A retrospective review was published in 2010, including four patients with stage IA cervical cancer who underwent robotic radical trachelectomy and bilateral lymphadenectomy. The median operative time was 339.5 minutes (range 245–416 minutes) and the median blood loss was 62.5 ml (range 50–75 ml), without intraoperative complications. At a median follow-up of 105 days (range 82–218 days) no recurrences were observed. Their conclusion was that this procedure is safe and feasible and should be considered for patients desiring fertility sparing surgery.35

In 2012, a retrospective study comparing open (n = 25) with robotic radical trachelectomy (n = 12) for patients with stages IA and IB demonstrated the robotic group was associated with less blood loss (62.5 ml vs. 300 ml, p = 0.0001) and decreased length of postoperative stay (1 vs. 4 days, p <0.001), with no difference in operative time or histopathologic outcomes as compared with the open group. Out of 11 (36%) patients attempting pregnancy, three achieved pregnancy. At a median follow-up of 17.0 months (range 0.30–64.9 months), there were no recurrences.36

In summary, robotic radical trachelectomy and bilateral pelvic lymphadenectomy appear feasible and safe for patients with early cervical cancer desiring fertility-sparing surgery. Multicenter prospective randomized studies would be preferable to define the most favorable management for these patients.

Ovarian Cancer

The incidence of ovarian cancer increases with age and is most prevalent in the eighth decade of life. The median age at diagnosis is 63 years, and more than 70% of patients present with advanced disease.37

There are only a few studies reporting on the use of robotics for ovarian cancer. In a retrospective analysis comparing patients with ovarian cancer (stages II–IV) that underwent robotic or laparotomic staging, there was no difference in relation to complication rates and survival; however, robotic surgery was associated with less blood loss and reduced hospital stay.38

In our experience, at the Mayo Clinic in Arizona, comparing laparoscopic, robotic and open debulking surgery for ovarian cancer, the laparotomy group experienced increased blood loss, longer hospital stay and increased complications. The laparoscopy and robotic groups had similar perioperative outcomes. There was no difference relative to complete debulking, survival or disease-free survival among the three groups.39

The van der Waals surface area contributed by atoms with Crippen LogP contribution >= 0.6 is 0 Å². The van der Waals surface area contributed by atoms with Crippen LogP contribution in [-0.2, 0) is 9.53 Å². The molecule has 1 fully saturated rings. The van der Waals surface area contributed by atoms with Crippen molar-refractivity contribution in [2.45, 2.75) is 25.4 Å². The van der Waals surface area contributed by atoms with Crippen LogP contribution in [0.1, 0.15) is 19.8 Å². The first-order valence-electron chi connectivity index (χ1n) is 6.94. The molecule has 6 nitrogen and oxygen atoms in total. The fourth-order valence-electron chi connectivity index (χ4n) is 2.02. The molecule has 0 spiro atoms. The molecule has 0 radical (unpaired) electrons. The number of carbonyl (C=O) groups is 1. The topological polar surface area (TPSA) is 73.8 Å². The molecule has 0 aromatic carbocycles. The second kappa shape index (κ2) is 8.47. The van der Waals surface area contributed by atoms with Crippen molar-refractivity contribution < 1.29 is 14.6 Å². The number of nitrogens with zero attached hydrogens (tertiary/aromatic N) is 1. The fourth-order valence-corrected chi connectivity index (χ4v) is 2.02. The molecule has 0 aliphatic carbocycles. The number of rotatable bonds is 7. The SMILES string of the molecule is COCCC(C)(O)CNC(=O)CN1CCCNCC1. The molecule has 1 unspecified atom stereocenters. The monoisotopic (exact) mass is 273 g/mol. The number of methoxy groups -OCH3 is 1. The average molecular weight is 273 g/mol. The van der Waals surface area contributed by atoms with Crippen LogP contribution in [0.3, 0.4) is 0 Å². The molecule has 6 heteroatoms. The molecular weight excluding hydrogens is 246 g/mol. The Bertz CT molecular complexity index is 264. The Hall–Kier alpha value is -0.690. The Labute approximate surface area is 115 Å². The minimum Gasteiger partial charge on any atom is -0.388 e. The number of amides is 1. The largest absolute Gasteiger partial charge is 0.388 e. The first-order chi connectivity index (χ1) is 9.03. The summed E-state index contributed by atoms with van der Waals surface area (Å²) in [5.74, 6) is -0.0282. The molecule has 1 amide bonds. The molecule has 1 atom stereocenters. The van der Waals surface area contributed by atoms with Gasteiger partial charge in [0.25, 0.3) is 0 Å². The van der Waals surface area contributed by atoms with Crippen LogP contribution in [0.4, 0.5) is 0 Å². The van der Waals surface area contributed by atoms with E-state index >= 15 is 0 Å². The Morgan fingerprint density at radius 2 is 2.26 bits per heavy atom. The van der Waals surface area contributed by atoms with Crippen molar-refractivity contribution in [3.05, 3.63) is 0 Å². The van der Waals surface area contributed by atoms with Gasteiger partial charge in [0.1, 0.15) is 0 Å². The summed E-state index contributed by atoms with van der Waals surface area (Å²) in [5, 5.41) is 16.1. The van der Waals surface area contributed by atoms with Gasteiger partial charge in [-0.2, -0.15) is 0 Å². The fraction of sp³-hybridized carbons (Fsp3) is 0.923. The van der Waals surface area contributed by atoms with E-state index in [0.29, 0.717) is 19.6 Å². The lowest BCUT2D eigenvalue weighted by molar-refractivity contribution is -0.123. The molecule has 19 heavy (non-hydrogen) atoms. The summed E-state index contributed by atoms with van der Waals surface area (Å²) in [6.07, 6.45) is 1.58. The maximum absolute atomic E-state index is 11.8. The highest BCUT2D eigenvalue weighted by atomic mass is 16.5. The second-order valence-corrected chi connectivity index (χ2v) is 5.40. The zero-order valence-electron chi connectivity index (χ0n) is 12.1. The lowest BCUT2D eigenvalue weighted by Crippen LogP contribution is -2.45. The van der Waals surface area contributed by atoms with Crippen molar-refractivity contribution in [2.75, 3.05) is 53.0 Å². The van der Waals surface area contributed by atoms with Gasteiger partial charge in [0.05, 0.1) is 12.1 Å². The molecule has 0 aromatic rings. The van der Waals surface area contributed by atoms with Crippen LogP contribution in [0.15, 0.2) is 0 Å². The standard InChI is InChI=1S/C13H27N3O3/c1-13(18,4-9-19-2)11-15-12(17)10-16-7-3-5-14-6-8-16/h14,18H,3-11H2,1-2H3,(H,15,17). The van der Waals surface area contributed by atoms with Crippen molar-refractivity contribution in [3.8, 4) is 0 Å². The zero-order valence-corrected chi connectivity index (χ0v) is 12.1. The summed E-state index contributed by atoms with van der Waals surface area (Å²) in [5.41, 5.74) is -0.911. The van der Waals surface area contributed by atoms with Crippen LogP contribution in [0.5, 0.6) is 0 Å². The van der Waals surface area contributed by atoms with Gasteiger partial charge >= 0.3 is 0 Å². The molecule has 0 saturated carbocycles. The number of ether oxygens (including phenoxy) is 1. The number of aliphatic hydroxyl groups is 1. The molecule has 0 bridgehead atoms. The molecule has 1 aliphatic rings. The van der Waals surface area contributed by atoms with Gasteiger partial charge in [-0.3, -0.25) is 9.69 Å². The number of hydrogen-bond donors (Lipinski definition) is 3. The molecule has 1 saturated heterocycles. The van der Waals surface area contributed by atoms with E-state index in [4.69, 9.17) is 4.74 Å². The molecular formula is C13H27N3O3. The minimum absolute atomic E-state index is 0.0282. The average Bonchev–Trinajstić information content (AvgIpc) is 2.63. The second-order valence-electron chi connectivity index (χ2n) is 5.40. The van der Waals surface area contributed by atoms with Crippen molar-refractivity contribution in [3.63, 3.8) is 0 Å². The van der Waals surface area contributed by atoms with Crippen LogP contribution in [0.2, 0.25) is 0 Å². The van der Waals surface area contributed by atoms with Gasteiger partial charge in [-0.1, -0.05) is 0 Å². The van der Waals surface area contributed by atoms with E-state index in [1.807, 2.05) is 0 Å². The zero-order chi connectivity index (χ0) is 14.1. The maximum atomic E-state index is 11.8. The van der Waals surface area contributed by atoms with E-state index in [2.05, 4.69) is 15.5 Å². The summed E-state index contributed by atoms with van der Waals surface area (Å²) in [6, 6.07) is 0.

In another comparison study from Mayo Clinic in Arizona, patients with recurrent ovarian cancer operated by laparoscopy and robotics had improved perioperative outcomes as compared to the laparotomy group.40

In summary, robotic surgical staging is safe and feasible for patients with ovarian cancer. Robotic debulking surgery is appropriate for patients with primary early metastatic ovarian cancer or with isolated recurrences. Neoadjuvant chemotherapy increases the likelihood of performing a minimally invasive approach in patients with disseminated ovarian cancer. To date, there is no randomized trial indicating the routine use of laparoscopic surgery for ovarian cancer.



Robotic surgery is safe and feasible for patients with benign and malignant gynecological conditions. Perioperative outcomes demonstrate that it is preferable to laparotomy, and similar to laparoscopy. There are some improved perioperative outcomes using robotics for patients with endometrial and cervical malignancies.  The increased costs associated with robotic surgery are the major limitation preventing general use.



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Cho YH, Kim DY, Kim JH, et al. Laparoscopic management of early uterine cancer: 10-year experience in Asan Medical Center. Gynecol Oncol. 2007 Sep; 106(3):585-90


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Magrina JF, Mutone NF, Weaver AL et al. Laparoscopic lymphadenectomy and vaginal or laparoscopic hysterectomy with bilateral salpingo-oophorectomy for endometrial cancer: morbidity and survival. Am J Obstet Gynecol. 1999 Aug;181(2): 376-81